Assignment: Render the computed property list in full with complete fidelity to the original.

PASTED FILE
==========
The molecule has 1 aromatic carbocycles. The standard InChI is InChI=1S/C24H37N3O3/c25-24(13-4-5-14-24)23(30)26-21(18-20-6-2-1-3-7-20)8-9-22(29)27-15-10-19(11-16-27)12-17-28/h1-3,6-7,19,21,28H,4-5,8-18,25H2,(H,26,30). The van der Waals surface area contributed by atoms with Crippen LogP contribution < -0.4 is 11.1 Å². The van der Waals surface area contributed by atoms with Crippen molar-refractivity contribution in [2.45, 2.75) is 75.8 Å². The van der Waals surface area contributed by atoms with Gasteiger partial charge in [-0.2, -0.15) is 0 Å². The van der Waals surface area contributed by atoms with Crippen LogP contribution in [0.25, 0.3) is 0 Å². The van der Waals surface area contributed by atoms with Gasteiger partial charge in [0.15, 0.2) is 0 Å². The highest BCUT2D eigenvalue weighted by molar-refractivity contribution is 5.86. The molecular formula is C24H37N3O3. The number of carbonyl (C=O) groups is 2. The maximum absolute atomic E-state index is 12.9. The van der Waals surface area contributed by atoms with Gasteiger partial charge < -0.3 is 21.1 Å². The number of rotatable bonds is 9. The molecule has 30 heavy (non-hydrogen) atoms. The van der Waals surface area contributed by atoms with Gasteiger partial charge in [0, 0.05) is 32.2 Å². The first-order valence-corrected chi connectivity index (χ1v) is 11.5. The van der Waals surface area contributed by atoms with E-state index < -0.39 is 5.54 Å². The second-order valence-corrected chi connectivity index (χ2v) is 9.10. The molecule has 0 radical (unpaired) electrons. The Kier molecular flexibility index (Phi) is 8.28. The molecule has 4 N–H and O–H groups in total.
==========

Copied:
The molecule has 1 aromatic carbocycles. The standard InChI is InChI=1S/C24H37N3O3/c25-24(13-4-5-14-24)23(30)26-21(18-20-6-2-1-3-7-20)8-9-22(29)27-15-10-19(11-16-27)12-17-28/h1-3,6-7,19,21,28H,4-5,8-18,25H2,(H,26,30). The van der Waals surface area contributed by atoms with Crippen LogP contribution < -0.4 is 11.1 Å². The van der Waals surface area contributed by atoms with Crippen molar-refractivity contribution in [2.45, 2.75) is 75.8 Å². The van der Waals surface area contributed by atoms with Gasteiger partial charge in [-0.2, -0.15) is 0 Å². The van der Waals surface area contributed by atoms with Crippen LogP contribution in [0.25, 0.3) is 0 Å². The van der Waals surface area contributed by atoms with Gasteiger partial charge in [0.15, 0.2) is 0 Å². The highest BCUT2D eigenvalue weighted by molar-refractivity contribution is 5.86. The molecular formula is C24H37N3O3. The number of carbonyl (C=O) groups is 2. The maximum absolute atomic E-state index is 12.9. The van der Waals surface area contributed by atoms with Gasteiger partial charge < -0.3 is 21.1 Å². The number of rotatable bonds is 9. The molecule has 30 heavy (non-hydrogen) atoms. The van der Waals surface area contributed by atoms with Gasteiger partial charge in [0, 0.05) is 32.2 Å². The first-order valence-corrected chi connectivity index (χ1v) is 11.5. The van der Waals surface area contributed by atoms with E-state index < -0.39 is 5.54 Å². The second-order valence-corrected chi connectivity index (χ2v) is 9.10. The molecule has 0 radical (unpaired) electrons. The Kier molecular flexibility index (Phi) is 8.28. The molecule has 4 N–H and O–H groups in total.